I don’t profess to be an expert at toilet training. Like most parents, I’m making things up as I go along! Among my tribe of five I’ve got good sleepers and bad sleepers. Great little eaters and extremely fussy eaters. Kids that compromise and others that are stubborn as mules.
Now I only have two children in nappies! The three year old is toilet trained. Hallelujah. Each of the boys made the transition from nappies to undies without much fuss. I don’t possess special toilet training skills. I’ve simply learnt that there’s one crucial thing to successful toilet training. It’s not rocket science.
What’s the only tip you need for toilet training?
Again, not an expert, not a perfect parent, and every child is different. But having toilet trained three boys, without tearing my hair out, I truly believe the only tip you need for toilet training is to answer a simple question. Is my child ready? A child’s readiness for toilet training will make or break the experience. I’m not saying there won’t be an occasional accident, but if the child is ready it should be straightforward.
How do you know if your child is ready?
Now I’ve shared the only tip you need for toilet training, you might be asking yourself, how do I know if my child is ready? Each of my three boys have shown different signs of readiness to ditch nappies. We knew the biggest lad was ready when started shooing us away shortly before he pooed. For a few years we had a house without a bath. The middle lad followed his older brother’s (kinda disgusting) lead and would wee each night in the shower. He clearly had the ability to control his bladder. The littlest lad had started doing the occasional wee and poo on the toilet, but only when he felt like it. He’d probably been ready for a while but we’d delayed because it felt too hard with the twins. Plus, with the extra washing, toilet training in the warmer months is preferable.
Every child is ready for toilet training at a different age. There’s some developmental and coordination things that make toilet training easier. Like your child putting on and taking off their own undies and getting on and off the toilet without your help. Those things will make the whole process less painful for you. For what it’s worth, if your child doesn’t adjust to doing their business on the toilet relatively quickly, you can stop. Waiting until they’re ready will make for a happier child.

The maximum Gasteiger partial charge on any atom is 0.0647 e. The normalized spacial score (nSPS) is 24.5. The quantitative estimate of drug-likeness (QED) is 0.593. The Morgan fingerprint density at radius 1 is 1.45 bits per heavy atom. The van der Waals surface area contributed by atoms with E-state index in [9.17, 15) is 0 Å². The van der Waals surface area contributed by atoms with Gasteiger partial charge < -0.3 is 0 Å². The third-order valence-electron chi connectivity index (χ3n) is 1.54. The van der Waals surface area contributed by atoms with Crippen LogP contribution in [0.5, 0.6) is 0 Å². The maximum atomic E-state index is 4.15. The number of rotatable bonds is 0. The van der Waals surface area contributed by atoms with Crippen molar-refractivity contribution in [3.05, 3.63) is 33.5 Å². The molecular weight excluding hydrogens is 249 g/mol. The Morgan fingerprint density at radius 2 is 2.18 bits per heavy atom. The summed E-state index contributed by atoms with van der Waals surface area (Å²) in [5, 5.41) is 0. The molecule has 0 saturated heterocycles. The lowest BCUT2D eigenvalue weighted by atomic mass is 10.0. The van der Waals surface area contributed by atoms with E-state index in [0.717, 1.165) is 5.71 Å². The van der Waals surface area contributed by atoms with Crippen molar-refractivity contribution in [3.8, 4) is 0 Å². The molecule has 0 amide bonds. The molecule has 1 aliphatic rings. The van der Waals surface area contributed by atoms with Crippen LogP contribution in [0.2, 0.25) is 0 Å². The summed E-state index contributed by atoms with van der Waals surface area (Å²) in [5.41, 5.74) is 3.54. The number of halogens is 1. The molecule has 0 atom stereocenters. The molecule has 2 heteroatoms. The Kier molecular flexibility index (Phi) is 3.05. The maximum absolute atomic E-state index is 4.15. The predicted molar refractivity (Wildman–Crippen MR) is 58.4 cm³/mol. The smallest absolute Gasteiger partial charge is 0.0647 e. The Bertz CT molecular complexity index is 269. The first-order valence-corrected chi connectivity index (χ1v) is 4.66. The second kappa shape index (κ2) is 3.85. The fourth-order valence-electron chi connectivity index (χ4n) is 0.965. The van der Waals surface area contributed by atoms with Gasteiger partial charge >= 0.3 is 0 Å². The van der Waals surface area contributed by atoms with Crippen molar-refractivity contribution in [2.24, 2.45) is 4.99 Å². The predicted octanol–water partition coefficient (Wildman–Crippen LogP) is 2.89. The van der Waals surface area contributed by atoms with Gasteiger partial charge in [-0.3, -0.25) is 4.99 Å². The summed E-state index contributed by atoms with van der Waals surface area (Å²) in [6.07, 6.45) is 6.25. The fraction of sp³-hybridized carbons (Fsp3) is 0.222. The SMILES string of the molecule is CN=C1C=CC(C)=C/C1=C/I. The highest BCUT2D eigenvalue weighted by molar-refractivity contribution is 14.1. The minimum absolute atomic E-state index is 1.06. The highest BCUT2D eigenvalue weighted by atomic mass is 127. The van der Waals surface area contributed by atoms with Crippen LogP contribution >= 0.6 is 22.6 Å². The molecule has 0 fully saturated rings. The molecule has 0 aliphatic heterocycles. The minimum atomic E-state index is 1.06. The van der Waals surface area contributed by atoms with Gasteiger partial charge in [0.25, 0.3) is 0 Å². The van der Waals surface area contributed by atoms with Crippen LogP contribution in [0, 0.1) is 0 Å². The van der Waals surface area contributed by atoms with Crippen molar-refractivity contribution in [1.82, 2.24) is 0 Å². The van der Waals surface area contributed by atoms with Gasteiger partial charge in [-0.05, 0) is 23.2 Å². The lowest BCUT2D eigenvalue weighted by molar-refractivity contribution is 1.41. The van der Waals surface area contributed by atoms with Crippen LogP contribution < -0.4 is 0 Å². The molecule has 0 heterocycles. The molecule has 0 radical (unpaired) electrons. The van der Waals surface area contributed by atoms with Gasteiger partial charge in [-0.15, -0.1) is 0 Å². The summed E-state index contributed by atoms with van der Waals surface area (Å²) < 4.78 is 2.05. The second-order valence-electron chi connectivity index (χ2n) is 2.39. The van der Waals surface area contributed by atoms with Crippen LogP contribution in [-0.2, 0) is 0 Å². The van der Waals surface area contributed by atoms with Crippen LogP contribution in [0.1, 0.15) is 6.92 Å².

If you are curious, the eldest was out of nappies at about 2 years, 9 months. The middle lad was a similar age. The littlest lad has been the latest at 3 years, 2 months. In fairness he’d probably been ready for a few months and he did ‘get it’ the quickest.
My kid is ready, anything else?
It might seem like a logical step to move from nappies to ‘pull ups’. For me, the pull up thing seems like a way for nappy companies to keep making money. Pull ups aren’t necessary and tend to confuse your child. I personally think it’s straight from nappies to undies.
Some parents like potties. I see the appeal, they are kid sized and portable. But like pull ups, it’s delaying the inevitable. Plus, who wants to clean a potty? So much gross. We’ve always gone straight to the toilet, using a step for them to climb up. We had an insert seat with our eldest but haven’t used it again.
Get them onboard with the whole ‘no nappy’ thing. With the eldest we took him shopping for big boy undies and his little seat for the toilet. With the other two, it’s been more about encouraging them to do wees and poos on the toilet like the older brother/s.
Be patient and expect accidents, especially on the first few days. The littlest lad had quite a few changes of undies and shorts on the first two days he was nappy free. But day 3, not a single accident. I think he had to get used to the whole ‘no nappy’ thing and the sensation of wet undies. Two and a half weeks later and he’s been almost accident free.
Cheer them on!
Reward their efforts! When the littlest lad started randomly pooping on the toilet I’d be doing happy dances, telling him how clever he was and how I was so proud of him and making sure the whole family knew about it. You’ve got to make them feel special.
On day three with the littlest lad I introduced a marshmallow reward system. I told him he could have one marshmallow for a wee and two for a poo. When we went out I packed a little container of marshmallows. The whole marshmallow reward thing worked so well with him, except there were a few times he squeezed out the tiniest drops of wee for a marshmallow. Obviously pick a treat that will motivate your child, smarties are good because they are small. Stickers work with some kids.
Pooland is a place you’ll come to love. Other than the middle lad who in the early days would only poo in his nappy at nap and bedtime, we’ve only ever had less than a hand full of poos in undies. But from day one we’ve made a huge fuss about needing to send poo to pooland to be with his poo friends. I know, it’s a bit foul but it seems to work. Once they’ve done a poo we will literally look in the toilet and wave goodbye to the poo before flushing. The littlest lad even says ‘bye poo, go to pooland and meet your friends’. Pooland, it’ll be your friend!
Toilet training, has it been a smooth experience with your children? Ever heard of pooland?
Linking up with Kylie for #IBOT